“I have mixed feelings about the new BLM guidelines,” said Michael Gilmer of Galactic Stone and Ironworks, in Lutz, Fla. “I think this is all about money. Meteorites flew under the regulatory radar for a long time.”
“I think it is good that BLM is trying to preserve the land, but they are schizophrenic in how they preserve the lands,” Gilmer told “They want to discourage meteorite hunters, but at the same time they allow large commercial mining interests to lease the land for exploration and exploitation. I think the mining companies do more damage than any meteorite hunter.”
Gilmer said that if the BLM decides to rigorously enforce these guidelines, “then it will negatively impact the recovery rate of all meteorites … old finds and new falls alike.”
The general consensus around the meteorite world of dealers and hunters, Gilmer added, is that the new rules are worrisome. However, “it varies from office to office, and a lot depends on the director of that particular BLM area. Some of them are more lenient than others. So I expect enforcement of the regulations to be spotty and inconsistent,” he said.
What is needed is increased cooperation between private hunters and officially sanctioned hunters, Gilmer emphasized. “Ideally, the BLM should encourage meteorite hunting … but this is what happens when bureaucrats pass down new regulations without having any knowledge of how the meteorite market operates.”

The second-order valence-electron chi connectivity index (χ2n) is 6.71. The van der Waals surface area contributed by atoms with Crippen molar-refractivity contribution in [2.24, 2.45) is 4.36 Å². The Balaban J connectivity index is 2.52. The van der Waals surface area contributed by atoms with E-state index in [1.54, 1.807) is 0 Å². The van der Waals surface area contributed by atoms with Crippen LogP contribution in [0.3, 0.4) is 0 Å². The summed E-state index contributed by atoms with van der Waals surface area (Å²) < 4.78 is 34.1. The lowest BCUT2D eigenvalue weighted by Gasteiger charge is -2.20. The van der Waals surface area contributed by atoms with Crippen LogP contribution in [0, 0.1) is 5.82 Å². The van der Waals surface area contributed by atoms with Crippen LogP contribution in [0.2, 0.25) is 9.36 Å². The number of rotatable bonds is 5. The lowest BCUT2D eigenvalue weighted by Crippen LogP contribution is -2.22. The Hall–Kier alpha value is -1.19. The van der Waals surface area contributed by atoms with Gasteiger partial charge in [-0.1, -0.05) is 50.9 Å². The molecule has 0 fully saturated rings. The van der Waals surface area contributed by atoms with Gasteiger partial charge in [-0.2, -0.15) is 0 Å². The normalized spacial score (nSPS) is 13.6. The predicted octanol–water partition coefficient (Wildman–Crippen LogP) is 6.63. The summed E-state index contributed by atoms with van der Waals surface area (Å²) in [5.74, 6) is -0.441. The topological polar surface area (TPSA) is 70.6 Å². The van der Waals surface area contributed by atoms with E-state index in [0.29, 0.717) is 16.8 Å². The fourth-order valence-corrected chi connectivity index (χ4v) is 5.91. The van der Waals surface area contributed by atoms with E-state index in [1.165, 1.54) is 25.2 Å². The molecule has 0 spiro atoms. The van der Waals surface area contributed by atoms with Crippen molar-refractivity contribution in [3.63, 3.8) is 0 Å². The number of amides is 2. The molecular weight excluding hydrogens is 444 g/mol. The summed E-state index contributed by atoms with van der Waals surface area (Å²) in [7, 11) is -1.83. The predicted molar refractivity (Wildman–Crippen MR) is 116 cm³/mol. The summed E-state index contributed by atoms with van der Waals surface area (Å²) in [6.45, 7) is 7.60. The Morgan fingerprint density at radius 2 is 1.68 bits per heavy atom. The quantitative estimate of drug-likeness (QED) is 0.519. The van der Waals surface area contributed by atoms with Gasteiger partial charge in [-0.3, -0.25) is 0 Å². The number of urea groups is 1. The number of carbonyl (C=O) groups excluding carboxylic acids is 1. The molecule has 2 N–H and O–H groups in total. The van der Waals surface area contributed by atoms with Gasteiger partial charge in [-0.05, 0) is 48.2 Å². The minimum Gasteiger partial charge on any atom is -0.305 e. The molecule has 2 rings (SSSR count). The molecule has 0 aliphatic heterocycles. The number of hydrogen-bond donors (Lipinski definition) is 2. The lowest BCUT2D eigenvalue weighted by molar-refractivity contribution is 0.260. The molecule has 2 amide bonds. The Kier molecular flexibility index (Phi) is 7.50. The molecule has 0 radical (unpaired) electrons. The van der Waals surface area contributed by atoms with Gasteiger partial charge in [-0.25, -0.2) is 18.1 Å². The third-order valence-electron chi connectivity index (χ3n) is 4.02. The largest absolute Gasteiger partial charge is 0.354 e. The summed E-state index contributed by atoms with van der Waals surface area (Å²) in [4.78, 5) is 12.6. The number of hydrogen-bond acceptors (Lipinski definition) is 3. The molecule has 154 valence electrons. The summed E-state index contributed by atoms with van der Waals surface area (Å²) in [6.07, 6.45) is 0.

Freshly fallen meteorites
According to Arizona-based meteorite hunter Jim Wooddell, the BLM’s new rules clarify much of what the meteorite hunting community already knew.
“However, I want to point out that local policy for any specific area could be different based on the local land-use plan, which I think is the ultimate policy for a given area,” he told
Wooddell said two things are imperative: “First, the local authorized officers need to be educated in the collection of meteorites and, of critical importance, the need to recover fresh fallen meteorites as soon as possible.”
Second, based on conversations with BLM representatives, Wooddell said institutions – such as those that study and curate meteorites – can and should proactively file permit applications that cover an entire state. Doing so would allow them, or their volunteers, to collect meteorites immediately after a fall. Still, this is up to the authorized officer for the state, he said.
“The bottom line is that no one has any rights to collect meteorites on federal lands for profit or for science without permission from the BLM in the form of a permit,” Wooddell said. “Science and profit seekers are those affected the most. It was made apparent the BLM knows who many of them are. Time will tell how this works out.”
Check out the BLM memorandum on meteorites at: